People not showing up for reservations...

10
10
Joined Aug 9, 2000
Hello all,

At the restaurant that I work at, we have had an unbelievable amount of people who are not showing up for reservations that they have booked. An example of how ludicrous it has gotten, we had reservations for 130 on Saturday and ended up with only 90 or so.

Now, let me explain a little about our restaurant, we are a 3-1/2 star restaurant with seating in the main dining room for 90. Many of our patrons opt for the 5 or 7 course dinner that can last a few hours. So, turning the tables is not fast at all and we really focus not only on the food, but also on the service.

All of us in the kitchen knew we had a big night ahead of us, so we prepped for it, had back-ups ready. I personally ordered and broke down fish for the reservations we had. 130 amuse were painstakingly prepared for our customers. We were ready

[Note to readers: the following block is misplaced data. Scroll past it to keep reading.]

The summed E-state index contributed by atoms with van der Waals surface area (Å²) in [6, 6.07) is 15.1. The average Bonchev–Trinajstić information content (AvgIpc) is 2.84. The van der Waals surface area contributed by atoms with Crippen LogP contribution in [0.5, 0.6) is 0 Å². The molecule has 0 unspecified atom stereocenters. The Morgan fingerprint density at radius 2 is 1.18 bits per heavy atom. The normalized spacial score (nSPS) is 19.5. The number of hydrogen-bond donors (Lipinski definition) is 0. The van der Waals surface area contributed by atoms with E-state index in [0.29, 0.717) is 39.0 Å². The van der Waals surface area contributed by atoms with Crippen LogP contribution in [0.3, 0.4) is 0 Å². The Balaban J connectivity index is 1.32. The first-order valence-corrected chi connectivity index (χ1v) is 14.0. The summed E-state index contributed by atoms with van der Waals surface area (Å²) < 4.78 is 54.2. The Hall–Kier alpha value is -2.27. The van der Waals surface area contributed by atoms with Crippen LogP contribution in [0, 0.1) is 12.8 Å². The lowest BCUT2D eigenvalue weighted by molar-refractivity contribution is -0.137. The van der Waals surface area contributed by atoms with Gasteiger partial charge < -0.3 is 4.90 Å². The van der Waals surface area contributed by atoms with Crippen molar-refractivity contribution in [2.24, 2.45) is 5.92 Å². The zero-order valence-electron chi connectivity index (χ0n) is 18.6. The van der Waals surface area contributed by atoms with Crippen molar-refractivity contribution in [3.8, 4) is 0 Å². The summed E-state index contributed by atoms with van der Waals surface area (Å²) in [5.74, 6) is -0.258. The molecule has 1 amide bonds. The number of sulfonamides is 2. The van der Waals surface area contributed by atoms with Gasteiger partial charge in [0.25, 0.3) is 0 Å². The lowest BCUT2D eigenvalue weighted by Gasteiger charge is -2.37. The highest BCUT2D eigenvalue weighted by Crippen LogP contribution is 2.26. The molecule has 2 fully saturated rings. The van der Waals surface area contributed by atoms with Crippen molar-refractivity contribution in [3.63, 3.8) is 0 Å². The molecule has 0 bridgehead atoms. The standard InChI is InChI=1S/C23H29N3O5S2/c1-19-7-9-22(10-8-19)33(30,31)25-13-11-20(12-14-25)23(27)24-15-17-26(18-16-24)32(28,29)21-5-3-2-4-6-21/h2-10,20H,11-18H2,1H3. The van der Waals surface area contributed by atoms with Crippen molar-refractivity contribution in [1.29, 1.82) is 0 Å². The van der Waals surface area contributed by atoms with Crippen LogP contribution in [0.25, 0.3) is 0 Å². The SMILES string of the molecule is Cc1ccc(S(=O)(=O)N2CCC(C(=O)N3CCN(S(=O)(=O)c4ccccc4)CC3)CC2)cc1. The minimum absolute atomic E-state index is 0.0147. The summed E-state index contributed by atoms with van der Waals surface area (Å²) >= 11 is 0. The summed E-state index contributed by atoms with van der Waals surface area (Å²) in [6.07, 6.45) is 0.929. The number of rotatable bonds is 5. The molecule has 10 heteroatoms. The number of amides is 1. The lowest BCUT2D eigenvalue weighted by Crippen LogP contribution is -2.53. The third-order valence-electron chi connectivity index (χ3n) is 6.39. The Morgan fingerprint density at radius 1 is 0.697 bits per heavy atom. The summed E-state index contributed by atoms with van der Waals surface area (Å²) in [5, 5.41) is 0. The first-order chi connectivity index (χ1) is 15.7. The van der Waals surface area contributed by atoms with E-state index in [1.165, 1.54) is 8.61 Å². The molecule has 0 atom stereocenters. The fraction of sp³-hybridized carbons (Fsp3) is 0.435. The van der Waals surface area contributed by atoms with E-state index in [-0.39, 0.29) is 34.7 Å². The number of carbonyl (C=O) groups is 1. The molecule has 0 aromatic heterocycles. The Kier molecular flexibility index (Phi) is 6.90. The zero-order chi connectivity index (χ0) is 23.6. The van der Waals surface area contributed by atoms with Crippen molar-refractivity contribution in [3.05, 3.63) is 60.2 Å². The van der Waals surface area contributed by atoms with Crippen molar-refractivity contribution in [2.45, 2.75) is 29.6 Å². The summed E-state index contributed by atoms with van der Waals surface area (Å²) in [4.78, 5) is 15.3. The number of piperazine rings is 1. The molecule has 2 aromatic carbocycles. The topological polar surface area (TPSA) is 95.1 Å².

The front of the house was ready too, we had 5 teams of two ready for the night, and we had some of those teams set for some big-tops coming in. Busboys were set and ready. Hostesses were ready.

When covers don't show up, something happens with everyone's psyche. The waitstaff gets a little teed-off when they realize that they are not going to be busy (aka not make as much money), so they get frustrated, things get mis-fired, things happen. This, in turn, disrupts the flow of the kitchen staff. We were staffed to handle the rush, we are now over-staffed. People start getting in each others way. Tempers flare, things get ugly.

Why do people not show up? Are we the only industry out there that has this problem? Think about it. If we are a business and we call for a meeting with a client or a customer and we sit and make graphs and come up with points to discuss. Perhaps, make arrangements for a lunch, etc. When that client or customer does not show up, it causes problems for the company. It is an inconvenience, to say the least. But the hours that we used to prepare for the meeting, the money spent on supplies, etc. Can cause a problem. If this continues the company can suffer greatly.